Michael Kinsley needs to stop. He is hurting America.
TIME.com Print Page: TIME Magazine -- Do Newspapers Have a Future?: Quarreling about staff cuts, the old medium is missing the bigger questions: By MICHAEL KINSLEY
It seems hopeless. How can the newspaper industry survive the Internet? On the one hand, newspapers are expected to supply their content free on the Web. On the other hand, their most profitable advertising--classifieds--is being lost to sites like Craigslist. And display advertising is close behind. Meanwhile, there is the blog terror: people are getting their understanding of the world from random lunatics riffing in their underwear, rather than professional journalists with standards and passports.... [T]he home-delivered newspaper is an archaic object.... [Y]ou can skip the newspapers and go to some site that makes the news more entertaining or politically simpatico. And where do these wannabes get most of their information? From newspapers, of course....
So are we doomed to get our news from some acned 12-year-old in his parents' basement recycling rumors from the Internet echo chamber? Not necessarily.... [T]here is room between the New York Times and myleftarmpit.com for new forms that liberate journalism from its encrusted conceits while preserving its standards, like accuracy.
I'm not sure what that new form will look like. But it might resemble the better British papers today.... The Brits have never bought into the American separation of reporting and opinion. They assume that an intelligent person, paid to learn about some subject, will naturally develop views about it. And they consider it more truthful to express those views than to suppress them in the name of objectivity...
Let me take a look at the last... what do I have in my history?... thirty-four things I have looked at on the web:
We have three print-media sites: the WSJ (news pages only), the FT, and the Economist (not quite up to the other two in quality, but still close.
We have Bloomberg, and the wire service formerly known as Knight-Ridder.
We have five sites that might indeed fall under the classification of "wannabes [that] get most of their information... from newspapers": "Dan Froomkin's White House Briefing," Daniel Gross, Matthew Yglesias, Ezra Klein, and Kevin Drum's "Political Animal" at the Washington Monthly. But none of these are in any sense "wannabes." These are "bes." They are all of them the cream of the journalistic and analytic crop in their niche. And they are all of them deliberately filling the vital niche of providing the background and context to the daily news--the background and context that the newspaper reporters lack the knowledge, intelligence, and ovaries to provide.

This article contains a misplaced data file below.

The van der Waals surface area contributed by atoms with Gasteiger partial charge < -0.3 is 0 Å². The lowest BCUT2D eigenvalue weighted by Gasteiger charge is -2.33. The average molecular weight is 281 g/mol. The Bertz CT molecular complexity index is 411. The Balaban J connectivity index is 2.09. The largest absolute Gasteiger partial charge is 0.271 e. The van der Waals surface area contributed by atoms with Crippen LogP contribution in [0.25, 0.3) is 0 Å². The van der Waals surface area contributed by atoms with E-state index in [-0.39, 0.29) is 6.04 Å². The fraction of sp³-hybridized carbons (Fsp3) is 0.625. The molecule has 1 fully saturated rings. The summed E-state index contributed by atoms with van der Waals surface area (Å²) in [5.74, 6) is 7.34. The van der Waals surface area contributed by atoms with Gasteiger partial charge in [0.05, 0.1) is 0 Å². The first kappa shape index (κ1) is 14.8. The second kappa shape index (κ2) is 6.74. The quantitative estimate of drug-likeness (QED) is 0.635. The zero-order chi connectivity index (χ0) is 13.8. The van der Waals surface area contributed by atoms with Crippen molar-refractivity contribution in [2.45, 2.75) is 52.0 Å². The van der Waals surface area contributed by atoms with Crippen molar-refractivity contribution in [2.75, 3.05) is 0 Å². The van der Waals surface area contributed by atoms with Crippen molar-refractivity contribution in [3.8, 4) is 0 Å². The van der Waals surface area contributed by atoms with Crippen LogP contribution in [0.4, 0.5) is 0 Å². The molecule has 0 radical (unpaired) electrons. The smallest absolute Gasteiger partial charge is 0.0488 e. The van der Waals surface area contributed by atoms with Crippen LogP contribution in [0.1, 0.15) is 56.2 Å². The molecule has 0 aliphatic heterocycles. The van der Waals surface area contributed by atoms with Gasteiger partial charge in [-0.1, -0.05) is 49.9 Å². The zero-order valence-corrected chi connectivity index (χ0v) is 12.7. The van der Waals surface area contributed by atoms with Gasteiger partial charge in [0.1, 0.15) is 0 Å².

We have twenty-four other sites. None of them "myleftarmpit.com" or "acned 12-year-old[s] in [their] parents' basement recycling rumors" or "random lunatics riffing in their underwear... [without] standards of passports." All of them draw some of their "information... from newspapers," but by no means most of it. They draw their information from their own expertise and their own networks outside the national dailies and newsweeklies.
Laura M.'s 11D; Duck of Minerva; Felix Salmon's RGE Economonitor; RGE Brad Setser; Steve Clemons's Washington Note; Greg Mankiw; P.Z. Myers's Pharyngula; BoingBoing; Marginal Revolution; Jim Henley's Unqualified Offerings; Making Light; Josh Micah Marshall's Talking Points Memo; Unfogged; Mark Thoma's Economist's View; Crooked Timber; Intel Dump; Laura Rozen's War and Piece; MaxSpeak; FireDogLake; Greg Djerejian's Belgravia Dispatch; Balkinization; Walter Jon Williams's Angel Station; Duncan Black's Eschaton
All these are very smart, very articulate, very thoughtful people with things to say. Michael Kinsley should read some of them. He might learn something.
And with respect to the "journalistic" "standards" of the newspapers today, what do we have in the Washington Post this morning? We have two things:
First, we have David Broder praising Arnold Schwarzenegger for being "independent"--that is, for simultaneously "stand[ing] as the barrier to higher taxes" while trying to issue "$50 billion in construction bonds," as if state-issued bonds do not have to be amortized by taxes. The kindest thing one can say to Washington Post op-ed columnist David Broder today is: "Please be quiet, you blithering idiot."
Second, we have staff writer Michael D. Shear eagerly printing smears from the George Allen campaign:
campaign officials... direct[ed] a reporter [i.e., me] to Dan Cragg, a former acquaintance of Webb's.... Cragg, 67, who lives in Fairfax County, said on Wednesday that Webb described taking drives through the black neighborhood of Watts, where he and members of his ROTC unit used racial epithets and pointed fake guns at blacks to scare them. "They would hop into their cars, and would go down to Watts with these buddies of his," Cragg said Webb told him. "They would take the rifles down there. They would call them [epithets], point the rifles at them, pull the triggers and then drive off laughing. One night, some guys caught them and beat... them. And that was the end of that..."
Note Shear is eager to print the smear, even though Cragg lied to Shear's face:
Cragg said Webb told him the Watts story during a 1983 interview.... [Cragg] provided a transcript of the interview... [which] does not contain the ROTC story...
The kindest thing one can say about Washington Post staff writer Michael D. Shear is: "Please find another profession as soon as possible."
The kindest thing one can say about Michael Kinsley is left as an exercise to the reader.